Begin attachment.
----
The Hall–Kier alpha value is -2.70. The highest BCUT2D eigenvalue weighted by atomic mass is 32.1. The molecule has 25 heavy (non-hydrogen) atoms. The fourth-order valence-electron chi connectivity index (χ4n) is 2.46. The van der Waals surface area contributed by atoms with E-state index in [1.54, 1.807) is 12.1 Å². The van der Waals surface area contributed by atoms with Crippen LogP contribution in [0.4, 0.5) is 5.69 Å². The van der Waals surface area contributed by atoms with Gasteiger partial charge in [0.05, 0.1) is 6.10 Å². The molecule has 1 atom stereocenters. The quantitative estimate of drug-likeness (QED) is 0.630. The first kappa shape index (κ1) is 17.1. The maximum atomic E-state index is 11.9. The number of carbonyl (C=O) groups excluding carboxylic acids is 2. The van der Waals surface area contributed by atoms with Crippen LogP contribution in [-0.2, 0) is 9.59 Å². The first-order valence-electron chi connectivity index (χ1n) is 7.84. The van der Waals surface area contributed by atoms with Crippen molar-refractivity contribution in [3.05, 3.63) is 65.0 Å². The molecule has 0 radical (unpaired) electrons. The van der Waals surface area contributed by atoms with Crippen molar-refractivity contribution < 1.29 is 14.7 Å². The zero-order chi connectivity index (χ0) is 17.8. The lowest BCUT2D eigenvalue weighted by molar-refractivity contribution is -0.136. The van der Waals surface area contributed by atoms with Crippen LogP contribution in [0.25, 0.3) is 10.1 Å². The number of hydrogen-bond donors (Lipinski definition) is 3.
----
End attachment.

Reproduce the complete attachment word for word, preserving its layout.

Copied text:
The Hall–Kier alpha value is -2.70. The highest BCUT2D eigenvalue weighted by atomic mass is 32.1. The molecule has 25 heavy (non-hydrogen) atoms. The fourth-order valence-electron chi connectivity index (χ4n) is 2.46. The van der Waals surface area contributed by atoms with E-state index in [1.54, 1.807) is 12.1 Å². The van der Waals surface area contributed by atoms with Crippen LogP contribution in [0.4, 0.5) is 5.69 Å². The van der Waals surface area contributed by atoms with Gasteiger partial charge in [0.05, 0.1) is 6.10 Å². The molecule has 1 atom stereocenters. The quantitative estimate of drug-likeness (QED) is 0.630. The first kappa shape index (κ1) is 17.1. The maximum atomic E-state index is 11.9. The number of carbonyl (C=O) groups excluding carboxylic acids is 2. The van der Waals surface area contributed by atoms with Crippen LogP contribution in [-0.2, 0) is 9.59 Å². The first-order valence-electron chi connectivity index (χ1n) is 7.84. The van der Waals surface area contributed by atoms with Crippen molar-refractivity contribution in [3.05, 3.63) is 65.0 Å². The molecule has 0 radical (unpaired) electrons. The van der Waals surface area contributed by atoms with Crippen molar-refractivity contribution < 1.29 is 14.7 Å². The zero-order chi connectivity index (χ0) is 17.8. The lowest BCUT2D eigenvalue weighted by molar-refractivity contribution is -0.136. The van der Waals surface area contributed by atoms with Crippen LogP contribution in [0.25, 0.3) is 10.1 Å². The number of hydrogen-bond donors (Lipinski definition) is 3.